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PostPosted: Sat Feb 23, 2008 1:27 pm 
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Location: burleson,TEXAS
I would like to kill bermuda coastal on 2 acres of land to plant fruit trees. Can this be done without roundup? Can I cover the soil with black plastic then put down mulch? I have plenty of mulch and horse manure and tractor. Any suggestions? Any advice would be appreciated!! We have been organic for the past 10 years.


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PostPosted: Tue Feb 26, 2008 1:59 pm 
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Maybe lots of applications of vinegar or orange oil or cedar oil applications?

Sometimes strong undiluted anaerobic organic teas make great herbicides.

If you never want to plant anything on the property, then salt water works great! (LOL)

I think your idea of using lots of plastic or heavy paper or cardboard as weed controls is very smart and economical.

Happy Gardening!

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PostPosted: Wed May 28, 2008 5:00 pm 
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just this week i am going to put down 20 rolls of 9 by 100 foot 6 mil plastic where i plan to plant blackberries in the fall. i hope to boil the soil over the summer and thus rid the rows of the pesky bermuda. i'll let you know how it goes.


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PostPosted: Wed Nov 05, 2008 9:57 am 
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You might not have much difficulty getting rid of it. From what I understand, Coastal Bermuda is ill-adapted to growing in this area.

Let us know how the solarization goes.

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PostPosted: Wed Nov 05, 2008 11:46 am 
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Location: celina,TEXAS
Nadine wrote:
You might not have much difficulty getting rid of it. From what I understand, Coastal Bermuda is ill-adapted to growing in this area.

Let us know how the solarization goes.
if by ill-adapted, you mean can seemingly live forever under 120+ degree plastic, then yes, i'd say it is ill-adapted. the plastic was not a complete waste of time and money as it knocked it back enough i think i'll be able to spot spray andf dig for a while and maybe can eradicate it. next round i'm going with removing the top 2 inches of bermuda and soil, however. btw, whoever said coastal was not adapted to n texas was as wrong as possible.


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PostPosted: Wed Nov 05, 2008 12:33 pm 
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Interesting, thanks. You might try the herbicide Scythe. It is acceptable for use in an organic program. You can mix it half and half with the vinegar herbicide recipe to make it go farther.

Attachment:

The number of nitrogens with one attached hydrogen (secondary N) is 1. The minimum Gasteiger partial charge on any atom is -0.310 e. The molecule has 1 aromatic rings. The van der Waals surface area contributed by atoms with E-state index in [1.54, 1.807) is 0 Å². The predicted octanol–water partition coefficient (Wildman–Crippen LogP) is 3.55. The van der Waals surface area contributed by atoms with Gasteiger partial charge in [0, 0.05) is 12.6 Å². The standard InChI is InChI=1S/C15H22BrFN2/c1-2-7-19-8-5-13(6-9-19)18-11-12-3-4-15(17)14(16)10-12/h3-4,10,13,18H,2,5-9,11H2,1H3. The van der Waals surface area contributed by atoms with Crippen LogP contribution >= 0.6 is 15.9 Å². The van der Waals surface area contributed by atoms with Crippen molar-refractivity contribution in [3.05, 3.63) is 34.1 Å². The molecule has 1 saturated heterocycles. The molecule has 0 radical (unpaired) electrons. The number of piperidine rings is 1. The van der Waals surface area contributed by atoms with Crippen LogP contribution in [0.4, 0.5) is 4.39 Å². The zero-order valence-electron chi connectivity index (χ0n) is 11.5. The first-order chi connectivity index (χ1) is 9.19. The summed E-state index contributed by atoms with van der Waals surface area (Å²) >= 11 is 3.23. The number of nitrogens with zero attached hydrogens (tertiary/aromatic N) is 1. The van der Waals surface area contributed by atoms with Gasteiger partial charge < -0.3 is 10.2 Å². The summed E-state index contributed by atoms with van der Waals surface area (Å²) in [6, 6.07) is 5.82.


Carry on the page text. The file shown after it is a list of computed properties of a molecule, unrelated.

Vinegar Herbicide Recipe: per 1 gallon of 10% (pickling strength) vinegar add 1-2 oz orange oil (or d'limonene), 1 tablespoon of soap and a tablespoon or two of liquid molasses.

http://www.planetnatural.com/site/scyth ... icide.html

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PostPosted: Wed Dec 03, 2008 10:01 pm 
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Why do you want to get rid of it? Plant the trees, apply mulch 2-3 feet deep between the rows, and forget about the weeds. The shade from the trees and the mulch will take care of most of the weeds.

Keep the mulch away from the trunks of the trees. Root flare needs to be exposed. If your soil is already chemical free, you should consider dusting the holes with Actinovate to keep cottony root rot away. That stuff works but only in an organic program.

Spending money to kill weeds in an orchard is a huge waste of money. I grew up among the orange groves in Southern California. The groves that were sprayed with diesel to keep the weeds down did not live as long as those where conservation tillage was used. Nutgrass was thought to be the problem weed, but when they simply stopped trying to manage the weeds, their profits went way up and hassles went way down. And most of the nutgrass went away (shade and mulch).

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PostPosted: Thu Dec 11, 2008 10:01 pm 
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I like Dchall's approach even better! For good information (but a somewhat tedious read IMHO), pick up the book Weeds by Charles Walters. He sheds some light on weeds and the many benefits these misunderstood plants provide.

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PostPosted: Mon Jun 27, 2011 9:34 am 
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Getting rid of bermudgrass organically, is mostly something to laugh at. While growing things may prove to be more productive than traditional ways, killing weeds organically, is not!

For those that know how bermudagrass is grown and harvested for sod, well then you might understand the difficulty of trying to eradicate the stuff.

You could work against it, with tillage, but it would have to be very frequent, & deep... and you would need to get out each time and pick out as much of the stolons and rhizomes, as you possibly could.

Cultivation and shading, are your two best solutions for controlling bermudagrass. A fall planted cover crop can also help to compete against the bermudagrass.

Otherwise, remove it from your tree rows, and work with it in the alley ways. Shred/mow it often, and don't fertilize between tree rows... that will keep the bermudagrass in check. Bermudagrass loves high nitrogen conditions, and does not do well without it.

And yes, to say coastal bermudagrass is not adapted to Texas, is a major joke! It does well in North, South, and East Texas. True West Texas, is the only place it has a little difficulty growing.


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